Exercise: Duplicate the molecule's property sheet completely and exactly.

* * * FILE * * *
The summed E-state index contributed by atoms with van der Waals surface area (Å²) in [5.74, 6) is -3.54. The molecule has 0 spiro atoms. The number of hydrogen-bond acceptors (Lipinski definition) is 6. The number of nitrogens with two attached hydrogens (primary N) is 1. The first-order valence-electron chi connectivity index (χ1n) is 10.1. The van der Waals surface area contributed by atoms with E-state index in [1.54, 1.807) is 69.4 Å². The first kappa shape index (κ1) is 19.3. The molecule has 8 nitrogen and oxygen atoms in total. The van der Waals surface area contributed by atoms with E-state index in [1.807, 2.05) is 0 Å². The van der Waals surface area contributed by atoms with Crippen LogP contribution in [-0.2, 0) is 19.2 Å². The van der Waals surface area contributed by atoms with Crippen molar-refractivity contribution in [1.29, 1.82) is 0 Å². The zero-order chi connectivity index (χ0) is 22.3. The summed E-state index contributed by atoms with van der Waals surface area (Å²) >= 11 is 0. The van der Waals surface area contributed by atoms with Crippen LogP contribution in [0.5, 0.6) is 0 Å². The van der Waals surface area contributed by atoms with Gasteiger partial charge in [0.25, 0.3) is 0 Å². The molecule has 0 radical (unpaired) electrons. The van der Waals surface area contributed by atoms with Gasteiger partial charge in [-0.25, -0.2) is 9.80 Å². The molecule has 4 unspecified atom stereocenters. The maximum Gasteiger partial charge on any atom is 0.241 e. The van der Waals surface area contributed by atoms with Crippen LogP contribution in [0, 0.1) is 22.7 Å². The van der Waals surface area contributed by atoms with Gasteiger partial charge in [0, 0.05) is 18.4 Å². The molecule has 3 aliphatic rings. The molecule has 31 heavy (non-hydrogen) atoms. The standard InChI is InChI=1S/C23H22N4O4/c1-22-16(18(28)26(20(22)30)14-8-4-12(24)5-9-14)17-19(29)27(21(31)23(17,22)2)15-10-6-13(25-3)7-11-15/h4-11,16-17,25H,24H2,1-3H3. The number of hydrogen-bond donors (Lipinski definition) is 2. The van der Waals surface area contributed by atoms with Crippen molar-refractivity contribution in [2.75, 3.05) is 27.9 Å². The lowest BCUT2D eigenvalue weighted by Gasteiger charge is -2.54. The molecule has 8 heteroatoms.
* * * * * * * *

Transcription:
The summed E-state index contributed by atoms with van der Waals surface area (Å²) in [5.74, 6) is -3.54. The molecule has 0 spiro atoms. The number of hydrogen-bond acceptors (Lipinski definition) is 6. The number of nitrogens with two attached hydrogens (primary N) is 1. The first-order valence-electron chi connectivity index (χ1n) is 10.1. The van der Waals surface area contributed by atoms with E-state index in [1.54, 1.807) is 69.4 Å². The first kappa shape index (κ1) is 19.3. The molecule has 8 nitrogen and oxygen atoms in total. The van der Waals surface area contributed by atoms with E-state index in [1.807, 2.05) is 0 Å². The van der Waals surface area contributed by atoms with Crippen LogP contribution in [-0.2, 0) is 19.2 Å². The van der Waals surface area contributed by atoms with Crippen molar-refractivity contribution in [1.29, 1.82) is 0 Å². The zero-order chi connectivity index (χ0) is 22.3. The summed E-state index contributed by atoms with van der Waals surface area (Å²) >= 11 is 0. The van der Waals surface area contributed by atoms with Crippen LogP contribution in [0.5, 0.6) is 0 Å². The van der Waals surface area contributed by atoms with Gasteiger partial charge in [0.25, 0.3) is 0 Å². The molecule has 0 radical (unpaired) electrons. The van der Waals surface area contributed by atoms with Gasteiger partial charge in [-0.25, -0.2) is 9.80 Å². The molecule has 4 unspecified atom stereocenters. The maximum Gasteiger partial charge on any atom is 0.241 e. The van der Waals surface area contributed by atoms with Crippen LogP contribution in [0, 0.1) is 22.7 Å². The van der Waals surface area contributed by atoms with Gasteiger partial charge in [0, 0.05) is 18.4 Å². The molecule has 3 aliphatic rings. The molecule has 31 heavy (non-hydrogen) atoms. The standard InChI is InChI=1S/C23H22N4O4/c1-22-16(18(28)26(20(22)30)14-8-4-12(24)5-9-14)17-19(29)27(21(31)23(17,22)2)15-10-6-13(25-3)7-11-15/h4-11,16-17,25H,24H2,1-3H3. The number of hydrogen-bond donors (Lipinski definition) is 2. The van der Waals surface area contributed by atoms with Crippen molar-refractivity contribution in [2.75, 3.05) is 27.9 Å². The lowest BCUT2D eigenvalue weighted by Gasteiger charge is -2.54. The molecule has 8 heteroatoms.